"The Kiss" Probably one of Rodin's most popular images which means he grew to hate it. Oh artists.

The Rodin Museum is a combination of a former hotel that was converted to house sculpture and a well-groomed, but not overly fussy garden where you can walk around bronze casts of the master’s work. The interior felt oddly lived in and threadbare. Chairs and display tables were smooth with use, and the mirrors needed a dose of polish and Windex. This created a comforting effect. You could take your time. You were a guest in this wonderful home. Of course, the electric work of Rodin was incredible to behold. He understood how to animate rock, plaster, and bronze, but beyond that, he understood how to draw the viewer into the story. You see The Thinker, and know he’s grappling with the implications of Hell (not where he left his keys). You see the terrified faces of the The Burghers of Calais and know they are facing death.
About to be executed for resisting the British during the Hundred Years War. They were let off at the last minute.

After the art we needed our first Parisian coffee experience. Then we caught a cab to the Eiffel Tower.

It’s huge. Please realize I am from Cincinnati, home of King’s Island where a 1/3 scale replica of the Eiffel Tower has dominated my idea of the perfect summer day. That replica is pretty big. The real article takes it to a whole new level. It’s also surprisingly beautiful. I heard the stories of angry Parisians who thought it was an eye-sore and assumed they had something to complain about. An Erector set gone massive is not necessarily going to spruce up the neighborhood. But those early detractors left off the elegant ornamentation that circles the base of the tower and runs all the way to the observation deck at the summit. I enjoyed the rare satisfaction of discovering an object I had seen in countless books, magazines, and movies could seem fresh and undiscovered.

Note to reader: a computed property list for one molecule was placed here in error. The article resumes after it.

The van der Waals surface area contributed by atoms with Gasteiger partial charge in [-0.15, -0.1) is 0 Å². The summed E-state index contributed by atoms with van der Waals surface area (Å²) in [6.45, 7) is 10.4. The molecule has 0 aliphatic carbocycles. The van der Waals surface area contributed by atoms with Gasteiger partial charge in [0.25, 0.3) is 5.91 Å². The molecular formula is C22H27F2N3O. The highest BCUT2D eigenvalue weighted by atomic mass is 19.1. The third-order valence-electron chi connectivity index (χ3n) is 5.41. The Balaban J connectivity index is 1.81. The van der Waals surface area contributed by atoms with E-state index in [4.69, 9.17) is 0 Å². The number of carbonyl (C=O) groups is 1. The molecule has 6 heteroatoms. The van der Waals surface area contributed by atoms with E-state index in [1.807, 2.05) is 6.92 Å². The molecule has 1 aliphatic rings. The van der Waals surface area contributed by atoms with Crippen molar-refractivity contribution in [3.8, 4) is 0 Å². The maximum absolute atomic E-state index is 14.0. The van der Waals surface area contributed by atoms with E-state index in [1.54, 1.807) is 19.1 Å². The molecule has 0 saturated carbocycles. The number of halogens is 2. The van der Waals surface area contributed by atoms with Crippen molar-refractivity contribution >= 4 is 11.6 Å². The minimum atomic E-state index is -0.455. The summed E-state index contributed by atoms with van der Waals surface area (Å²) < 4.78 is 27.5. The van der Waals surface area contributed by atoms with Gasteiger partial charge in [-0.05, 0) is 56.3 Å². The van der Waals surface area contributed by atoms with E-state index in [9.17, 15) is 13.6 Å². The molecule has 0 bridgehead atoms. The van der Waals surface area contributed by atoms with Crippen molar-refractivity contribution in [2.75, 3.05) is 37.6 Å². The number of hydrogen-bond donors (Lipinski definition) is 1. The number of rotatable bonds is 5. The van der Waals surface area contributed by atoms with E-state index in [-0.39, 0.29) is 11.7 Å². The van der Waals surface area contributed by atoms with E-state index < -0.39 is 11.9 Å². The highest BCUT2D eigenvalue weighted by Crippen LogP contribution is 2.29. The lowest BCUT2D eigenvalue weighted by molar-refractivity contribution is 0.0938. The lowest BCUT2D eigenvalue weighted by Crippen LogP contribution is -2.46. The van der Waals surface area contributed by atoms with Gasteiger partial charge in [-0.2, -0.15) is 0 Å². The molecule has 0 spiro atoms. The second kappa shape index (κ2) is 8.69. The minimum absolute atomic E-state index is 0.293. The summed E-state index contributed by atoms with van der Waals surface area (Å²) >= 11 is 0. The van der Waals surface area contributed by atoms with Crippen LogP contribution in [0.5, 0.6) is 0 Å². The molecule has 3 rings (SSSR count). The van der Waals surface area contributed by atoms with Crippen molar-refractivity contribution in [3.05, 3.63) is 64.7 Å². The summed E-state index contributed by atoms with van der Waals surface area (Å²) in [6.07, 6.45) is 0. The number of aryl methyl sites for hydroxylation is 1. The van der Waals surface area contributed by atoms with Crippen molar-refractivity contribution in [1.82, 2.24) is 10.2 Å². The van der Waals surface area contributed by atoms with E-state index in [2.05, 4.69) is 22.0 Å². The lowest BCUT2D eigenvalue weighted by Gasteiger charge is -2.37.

Of course, that discovery could only go so far. The place wasn’t open. The workers were on strike and we were left to fume at the Geschlossen gods. As we walked along the park that leads out from the tower, Dad discovered a strange memorial that was erected in 1989. The capitals of Europe line a kind of mausoleum, and I posed with the engraved, then-capital of Germany: Bonn.

It was time for some fine Parisian cuisine, so we wandered through the city and down the Avenue Bosquet to the Rue de Champs de Mars. These streets encapsulated everything I expected from Paris. The chocolate shops were clustered with cafes, bakers and florists wedged themselves in between. I ate tartar and drank French wine. I fully expected to see an artists set up on a street corner documenting the scene, and was mildly disappointed with he didn’t appear.

After dinner we gathered in the hotel lobby for stories and pictures of my European roving, then collapsed into bed. My mom apologized for the “Old People Schedule,” but my body was trilled to get more than five hours of sleep for the first time in a week.